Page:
Although crucial in moderating inflammatory responses and preventing autoimmunity, checkpoint pathways can provide an immune evasion mechanism for tumors, allowing unchecked growth and progression. Preclinical studies have shown that PD-1 is expressed on a broad range of tumor infiltrating lymphocytes and is especially prominent on infiltrating Tregs and CD8 effector cells [25,26]. The PD-1 ligands, PDL1 and PDL2, are upregulated on a variety of tumor cells, and are also expressed by myeloid cells in the tumor microenvironment [27]. In studies by Dong et al., tumors expressing high levels of PD-L1 were found to promote apoptosis of tumor antigen-specific T cells in vitro as well as in mouse tumor models [17]. Early studies of antibody-mediated CTLA-4 blockade in a variety of transplantable tumor models (e.g., colon carcinoma, fibrosarcoma, ovarian cancer, and prostate cancer) demonstrated significant tumor response. An especially important finding in these studies was that once mice had experienced a response to CTLA-4 blockade, they were resistant to tumor rechallenge. These results demonstrated that, in addition to promoting regression of primary tumors, checkpoint inhibition facilitates the generation of an immunologic memory response that is associated with durable tumor remission [28,29].

These preclinical findings were validated in clinical trials of several immune checkpoint inhibitor antibodies [20]. In two large initial phase III trials, the anti-CTLA-4 monoclonal antibody ipilimumab significantly prolonged survival and produced durable responses in patients with advanced melanoma [1,30]. CTLA-4 blockade has also been shown to be active in patients with renal cell carcinoma and in patients with NSCLC [2,3]. Clinical studies of anti-PD-1 mAbs have also shown improvement in overall survival with durable responses in a variety of heavily pre-treated tumor types, including melanoma, NSCLC, and renal cell carcinoma [31]. Anti-PD1 mAbs have shown activity in hematologic malignancies as well, demonstrating a 66% ORR when combined with rituximab for follicular lymphoma [32], and a 51% ORR in patients with diffuse large B-cell lymphoma (DLBCL) who have progressed after autologous stem cell transplant [33]. Blockade of the PD-1 ligand PD-L1 has also shown activity in melanoma, renal cell cancer, and NSCLC, with overall response rates of 10–17% [34]. Importantly, a recent phase I trial demonstrated that the combination of PD-1 and CTLA-4 blockade produces greater than additive response rates in melanoma patients, with an ORR of 42% [35].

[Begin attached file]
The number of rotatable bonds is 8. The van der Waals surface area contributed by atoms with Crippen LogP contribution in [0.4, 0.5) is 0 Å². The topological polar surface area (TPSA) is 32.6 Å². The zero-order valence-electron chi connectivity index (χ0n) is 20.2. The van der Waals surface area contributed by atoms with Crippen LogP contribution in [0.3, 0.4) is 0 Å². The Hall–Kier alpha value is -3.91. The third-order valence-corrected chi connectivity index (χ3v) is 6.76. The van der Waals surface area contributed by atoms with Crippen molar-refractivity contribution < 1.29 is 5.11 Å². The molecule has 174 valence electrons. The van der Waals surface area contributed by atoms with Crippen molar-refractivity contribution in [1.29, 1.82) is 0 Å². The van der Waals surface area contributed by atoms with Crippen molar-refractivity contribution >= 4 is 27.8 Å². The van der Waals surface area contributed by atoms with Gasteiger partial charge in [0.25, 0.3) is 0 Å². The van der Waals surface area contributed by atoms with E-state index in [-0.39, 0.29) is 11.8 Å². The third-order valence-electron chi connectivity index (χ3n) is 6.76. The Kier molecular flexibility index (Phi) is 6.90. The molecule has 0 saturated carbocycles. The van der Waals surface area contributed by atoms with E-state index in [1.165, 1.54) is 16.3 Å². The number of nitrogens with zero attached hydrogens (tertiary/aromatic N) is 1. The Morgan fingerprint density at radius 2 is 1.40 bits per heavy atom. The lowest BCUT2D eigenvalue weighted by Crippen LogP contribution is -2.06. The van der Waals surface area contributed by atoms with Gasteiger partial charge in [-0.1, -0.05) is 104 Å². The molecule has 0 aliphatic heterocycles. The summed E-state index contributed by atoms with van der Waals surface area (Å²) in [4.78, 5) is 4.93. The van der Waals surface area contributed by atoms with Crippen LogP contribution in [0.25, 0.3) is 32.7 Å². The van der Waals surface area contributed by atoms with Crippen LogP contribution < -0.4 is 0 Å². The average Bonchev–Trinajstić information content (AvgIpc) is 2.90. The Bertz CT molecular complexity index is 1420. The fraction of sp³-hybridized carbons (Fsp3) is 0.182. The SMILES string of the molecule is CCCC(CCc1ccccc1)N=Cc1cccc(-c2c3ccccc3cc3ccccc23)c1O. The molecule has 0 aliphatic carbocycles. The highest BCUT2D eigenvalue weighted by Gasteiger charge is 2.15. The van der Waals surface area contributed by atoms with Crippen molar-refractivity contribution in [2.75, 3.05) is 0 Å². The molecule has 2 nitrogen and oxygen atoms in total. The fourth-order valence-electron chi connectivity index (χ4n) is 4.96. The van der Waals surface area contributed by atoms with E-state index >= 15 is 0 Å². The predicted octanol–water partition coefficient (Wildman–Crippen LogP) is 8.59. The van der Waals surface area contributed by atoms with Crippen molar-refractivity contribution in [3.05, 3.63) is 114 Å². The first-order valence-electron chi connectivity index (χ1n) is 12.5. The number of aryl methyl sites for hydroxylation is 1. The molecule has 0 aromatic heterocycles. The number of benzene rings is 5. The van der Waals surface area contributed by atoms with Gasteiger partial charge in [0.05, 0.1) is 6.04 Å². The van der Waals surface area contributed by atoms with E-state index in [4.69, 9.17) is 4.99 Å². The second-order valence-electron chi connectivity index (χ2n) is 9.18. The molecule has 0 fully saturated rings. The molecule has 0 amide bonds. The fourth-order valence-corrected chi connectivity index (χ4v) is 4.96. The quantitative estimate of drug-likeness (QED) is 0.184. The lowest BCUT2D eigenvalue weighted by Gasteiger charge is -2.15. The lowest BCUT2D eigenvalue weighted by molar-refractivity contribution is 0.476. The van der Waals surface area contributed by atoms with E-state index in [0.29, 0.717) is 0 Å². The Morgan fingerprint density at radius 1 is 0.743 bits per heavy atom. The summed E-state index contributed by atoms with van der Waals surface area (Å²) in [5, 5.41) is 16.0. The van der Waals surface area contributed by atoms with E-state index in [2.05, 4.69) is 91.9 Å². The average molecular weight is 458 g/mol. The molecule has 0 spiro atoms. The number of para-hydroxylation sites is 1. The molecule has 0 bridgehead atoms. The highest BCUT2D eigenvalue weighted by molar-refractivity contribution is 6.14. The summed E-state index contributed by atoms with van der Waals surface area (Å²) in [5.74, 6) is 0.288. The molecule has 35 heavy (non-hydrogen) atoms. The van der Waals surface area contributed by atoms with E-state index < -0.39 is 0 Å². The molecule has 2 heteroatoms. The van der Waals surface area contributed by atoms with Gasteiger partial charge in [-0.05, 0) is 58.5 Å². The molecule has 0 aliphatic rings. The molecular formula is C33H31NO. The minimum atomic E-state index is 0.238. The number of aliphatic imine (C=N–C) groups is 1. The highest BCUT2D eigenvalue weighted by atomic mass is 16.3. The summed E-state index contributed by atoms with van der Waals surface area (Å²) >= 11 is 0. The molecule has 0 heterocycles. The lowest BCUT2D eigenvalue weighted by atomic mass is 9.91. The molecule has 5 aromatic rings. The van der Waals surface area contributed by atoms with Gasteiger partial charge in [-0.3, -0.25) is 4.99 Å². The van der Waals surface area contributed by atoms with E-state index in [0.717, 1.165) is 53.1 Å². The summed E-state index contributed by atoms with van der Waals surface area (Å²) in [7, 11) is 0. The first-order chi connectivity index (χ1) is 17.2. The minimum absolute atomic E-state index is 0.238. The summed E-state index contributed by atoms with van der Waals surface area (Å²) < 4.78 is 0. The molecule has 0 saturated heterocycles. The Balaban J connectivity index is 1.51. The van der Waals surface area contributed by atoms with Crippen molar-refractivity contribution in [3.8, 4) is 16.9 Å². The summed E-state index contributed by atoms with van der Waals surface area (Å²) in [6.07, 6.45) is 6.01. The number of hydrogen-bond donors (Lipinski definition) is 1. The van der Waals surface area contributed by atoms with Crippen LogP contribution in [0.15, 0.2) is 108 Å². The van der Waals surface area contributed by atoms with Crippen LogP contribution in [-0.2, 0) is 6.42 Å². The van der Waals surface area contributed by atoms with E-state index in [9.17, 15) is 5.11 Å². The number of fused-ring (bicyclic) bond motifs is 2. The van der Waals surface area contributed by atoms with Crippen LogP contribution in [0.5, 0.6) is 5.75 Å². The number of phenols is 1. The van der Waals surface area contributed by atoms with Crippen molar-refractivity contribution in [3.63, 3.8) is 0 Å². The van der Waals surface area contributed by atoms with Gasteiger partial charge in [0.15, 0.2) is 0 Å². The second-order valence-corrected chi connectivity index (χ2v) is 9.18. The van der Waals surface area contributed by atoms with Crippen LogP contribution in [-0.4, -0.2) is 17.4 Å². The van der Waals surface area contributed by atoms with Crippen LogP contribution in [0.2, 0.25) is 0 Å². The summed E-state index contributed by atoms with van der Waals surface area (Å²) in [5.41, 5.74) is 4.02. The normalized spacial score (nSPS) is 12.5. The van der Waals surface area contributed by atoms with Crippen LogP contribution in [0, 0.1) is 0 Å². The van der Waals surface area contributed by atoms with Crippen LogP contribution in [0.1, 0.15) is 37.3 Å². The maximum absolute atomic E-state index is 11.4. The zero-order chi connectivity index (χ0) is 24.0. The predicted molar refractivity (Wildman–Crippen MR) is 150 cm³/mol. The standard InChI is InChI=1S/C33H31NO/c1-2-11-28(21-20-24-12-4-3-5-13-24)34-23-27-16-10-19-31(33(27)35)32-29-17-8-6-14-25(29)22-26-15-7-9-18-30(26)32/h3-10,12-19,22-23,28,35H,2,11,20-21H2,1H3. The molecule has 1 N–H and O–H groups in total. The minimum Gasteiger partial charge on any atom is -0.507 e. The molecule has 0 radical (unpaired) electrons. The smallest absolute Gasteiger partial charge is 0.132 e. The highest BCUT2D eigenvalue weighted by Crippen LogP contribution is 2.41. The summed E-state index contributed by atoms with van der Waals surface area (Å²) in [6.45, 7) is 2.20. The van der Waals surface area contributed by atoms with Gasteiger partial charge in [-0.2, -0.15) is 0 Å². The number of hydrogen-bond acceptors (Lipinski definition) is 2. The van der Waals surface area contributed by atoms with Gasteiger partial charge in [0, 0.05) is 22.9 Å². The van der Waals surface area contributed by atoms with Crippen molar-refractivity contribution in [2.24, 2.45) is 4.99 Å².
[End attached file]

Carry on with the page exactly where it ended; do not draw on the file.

3. Adenosine-A2aR signaling: the emergence of a novel immune checkpoint pathway

While the clinical importance of immune checkpoints mediated by CTLA-4 and PD-1 has become clear, there are a number of other pathways active in the immune microenvironment that also appear to be important contributors to tumor immune evasion. While several of these pathways—like PD-1 and CTLA-4—are triggered by membrane-bound ligands (most notably LAG-3 and TIM-3 pathways), there are also soluble ligands found in the immune microenvironment that can function as triggers for checkpoint pathways [5]. Such soluble checkpoint ligands include tumor metabolites and cytokines such as IL-10 and TGF-beta [36]. Studies over the last two decades have also identified extracellular adenosine as a critical element in immune regulation [37–40].

3.1. Adenosine signaling through A2aR protects against exuberant immunologic response

Like CTLA-4 and PD-1, adenosine signaling in the inflammatory setting serves to dampen immunologic response and protect tissues from associated injury. While extracellular adenosine levels are typically very low, tissue breakdown and hypoxia (common to inflammatory and tumor microenvironments) generate high levels of extracellular adenosine [41,42]. Extracellular adenosine can signal through a set of four G-protein-coupled receptors: A1, A2a, A2b, and A3 [43]. Adenosine signaling through A2a and A2b receptors—expressed on a variety of immune cell subsets and endothelial cells—has been established as having an important role in protecting tissues during inflammatory responses [44–46]. Because of its distribution and dynamic expression pattern on a broader array of immune cells, most of this protective effect is thought to be secondary to signaling through the high-affinity A2a adenosine receptor. In a set of seminal experiments, Sitkovsky et al. showed that under physiologic conditions tissue injury is accompanied by A2aR-mediated accumulation of intracellular cAMP in immune cells [40]. These studies also noted a concomitant decrease in the release of pro-inflammatory cytokines (e.g., INF-gamma, TNF-alpha, IL-6). Genetic or pharmacologic blockade of the A2aR had profound effects on tissue inflammation, allowing for uncontrolled inflammatory response and tissue injury in mouse models of hepatitis and sepsis. A2aR-null mice experienced extensive tissue injury and death in inflammatory models that cause only minor, transient injury in wild type animals. Importantly, alternate inflammatory control mechanisms were unable to effectively compensate for the tissue damage resulting from the absence of A2aR signaling, thus establishing the adenosinergic pathway as a critical and non-redundant negative feedback control mechanism of inflammatory responses [40].